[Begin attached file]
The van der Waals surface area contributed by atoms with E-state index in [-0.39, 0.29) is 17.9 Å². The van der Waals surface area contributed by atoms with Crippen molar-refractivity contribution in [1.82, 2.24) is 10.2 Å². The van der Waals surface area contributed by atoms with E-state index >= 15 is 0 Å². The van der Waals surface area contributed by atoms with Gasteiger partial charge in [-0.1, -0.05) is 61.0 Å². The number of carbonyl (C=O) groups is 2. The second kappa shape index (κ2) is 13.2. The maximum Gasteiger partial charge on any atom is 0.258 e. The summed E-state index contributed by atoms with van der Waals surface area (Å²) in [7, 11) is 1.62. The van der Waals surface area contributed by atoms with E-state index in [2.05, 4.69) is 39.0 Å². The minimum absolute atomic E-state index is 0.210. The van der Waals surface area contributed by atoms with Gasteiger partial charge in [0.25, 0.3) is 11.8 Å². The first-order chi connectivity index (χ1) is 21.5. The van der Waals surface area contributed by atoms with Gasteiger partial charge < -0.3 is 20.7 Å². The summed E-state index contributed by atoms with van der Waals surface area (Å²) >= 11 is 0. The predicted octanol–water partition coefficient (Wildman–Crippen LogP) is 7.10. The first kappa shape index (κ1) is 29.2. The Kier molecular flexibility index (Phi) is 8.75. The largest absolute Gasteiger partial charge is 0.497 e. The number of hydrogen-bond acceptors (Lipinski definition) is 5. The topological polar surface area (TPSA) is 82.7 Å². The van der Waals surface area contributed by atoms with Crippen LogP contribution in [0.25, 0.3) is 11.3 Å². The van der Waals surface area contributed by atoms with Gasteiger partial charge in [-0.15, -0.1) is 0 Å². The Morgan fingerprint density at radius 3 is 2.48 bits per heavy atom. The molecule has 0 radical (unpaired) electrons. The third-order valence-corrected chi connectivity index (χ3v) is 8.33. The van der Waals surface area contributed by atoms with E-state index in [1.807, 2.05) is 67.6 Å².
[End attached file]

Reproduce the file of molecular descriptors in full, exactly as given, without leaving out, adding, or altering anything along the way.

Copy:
The van der Waals surface area contributed by atoms with E-state index in [-0.39, 0.29) is 17.9 Å². The van der Waals surface area contributed by atoms with Crippen molar-refractivity contribution in [1.82, 2.24) is 10.2 Å². The van der Waals surface area contributed by atoms with E-state index >= 15 is 0 Å². The van der Waals surface area contributed by atoms with Gasteiger partial charge in [-0.1, -0.05) is 61.0 Å². The number of carbonyl (C=O) groups is 2. The second kappa shape index (κ2) is 13.2. The maximum Gasteiger partial charge on any atom is 0.258 e. The summed E-state index contributed by atoms with van der Waals surface area (Å²) in [7, 11) is 1.62. The van der Waals surface area contributed by atoms with E-state index in [2.05, 4.69) is 39.0 Å². The minimum absolute atomic E-state index is 0.210. The van der Waals surface area contributed by atoms with Gasteiger partial charge in [0.25, 0.3) is 11.8 Å². The first-order chi connectivity index (χ1) is 21.5. The van der Waals surface area contributed by atoms with Gasteiger partial charge < -0.3 is 20.7 Å². The summed E-state index contributed by atoms with van der Waals surface area (Å²) >= 11 is 0. The predicted octanol–water partition coefficient (Wildman–Crippen LogP) is 7.10. The first kappa shape index (κ1) is 29.2. The Kier molecular flexibility index (Phi) is 8.75. The largest absolute Gasteiger partial charge is 0.497 e. The number of hydrogen-bond acceptors (Lipinski definition) is 5. The topological polar surface area (TPSA) is 82.7 Å². The van der Waals surface area contributed by atoms with Crippen LogP contribution in [0.25, 0.3) is 11.3 Å². The van der Waals surface area contributed by atoms with Gasteiger partial charge in [-0.15, -0.1) is 0 Å². The Morgan fingerprint density at radius 3 is 2.48 bits per heavy atom. The molecule has 0 radical (unpaired) electrons. The third-order valence-corrected chi connectivity index (χ3v) is 8.33. The van der Waals surface area contributed by atoms with E-state index in [1.807, 2.05) is 67.6 Å².